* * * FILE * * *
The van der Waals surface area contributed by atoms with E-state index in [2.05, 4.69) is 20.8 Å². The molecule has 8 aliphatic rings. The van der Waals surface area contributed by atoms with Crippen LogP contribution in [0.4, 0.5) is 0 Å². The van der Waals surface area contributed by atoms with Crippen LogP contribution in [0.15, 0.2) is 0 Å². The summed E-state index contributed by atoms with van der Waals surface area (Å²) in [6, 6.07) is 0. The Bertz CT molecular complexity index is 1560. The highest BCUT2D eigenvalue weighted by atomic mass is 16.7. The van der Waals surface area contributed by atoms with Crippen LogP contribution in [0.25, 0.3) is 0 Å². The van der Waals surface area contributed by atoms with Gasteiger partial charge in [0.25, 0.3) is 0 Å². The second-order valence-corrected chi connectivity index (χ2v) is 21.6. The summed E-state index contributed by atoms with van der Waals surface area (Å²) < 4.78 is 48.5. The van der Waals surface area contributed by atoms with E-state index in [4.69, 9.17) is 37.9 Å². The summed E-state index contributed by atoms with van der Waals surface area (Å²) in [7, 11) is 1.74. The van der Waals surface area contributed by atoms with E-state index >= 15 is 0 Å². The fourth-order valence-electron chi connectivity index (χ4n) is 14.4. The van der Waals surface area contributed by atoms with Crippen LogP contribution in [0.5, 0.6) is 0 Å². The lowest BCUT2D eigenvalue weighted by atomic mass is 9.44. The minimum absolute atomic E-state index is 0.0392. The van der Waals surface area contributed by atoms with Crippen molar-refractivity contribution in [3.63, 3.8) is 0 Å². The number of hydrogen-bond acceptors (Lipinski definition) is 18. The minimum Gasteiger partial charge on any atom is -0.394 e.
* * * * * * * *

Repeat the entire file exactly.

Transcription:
The van der Waals surface area contributed by atoms with E-state index in [2.05, 4.69) is 20.8 Å². The molecule has 8 aliphatic rings. The van der Waals surface area contributed by atoms with Crippen LogP contribution in [0.4, 0.5) is 0 Å². The van der Waals surface area contributed by atoms with Crippen LogP contribution in [0.15, 0.2) is 0 Å². The summed E-state index contributed by atoms with van der Waals surface area (Å²) in [6, 6.07) is 0. The Bertz CT molecular complexity index is 1560. The highest BCUT2D eigenvalue weighted by atomic mass is 16.7. The van der Waals surface area contributed by atoms with Crippen LogP contribution in [0.25, 0.3) is 0 Å². The van der Waals surface area contributed by atoms with Gasteiger partial charge in [0.25, 0.3) is 0 Å². The second-order valence-corrected chi connectivity index (χ2v) is 21.6. The summed E-state index contributed by atoms with van der Waals surface area (Å²) < 4.78 is 48.5. The van der Waals surface area contributed by atoms with E-state index in [4.69, 9.17) is 37.9 Å². The summed E-state index contributed by atoms with van der Waals surface area (Å²) in [7, 11) is 1.74. The van der Waals surface area contributed by atoms with E-state index >= 15 is 0 Å². The fourth-order valence-electron chi connectivity index (χ4n) is 14.4. The van der Waals surface area contributed by atoms with Crippen LogP contribution in [0.5, 0.6) is 0 Å². The lowest BCUT2D eigenvalue weighted by atomic mass is 9.44. The minimum absolute atomic E-state index is 0.0392. The van der Waals surface area contributed by atoms with Crippen molar-refractivity contribution in [3.63, 3.8) is 0 Å². The number of hydrogen-bond acceptors (Lipinski definition) is 18. The minimum Gasteiger partial charge on any atom is -0.394 e.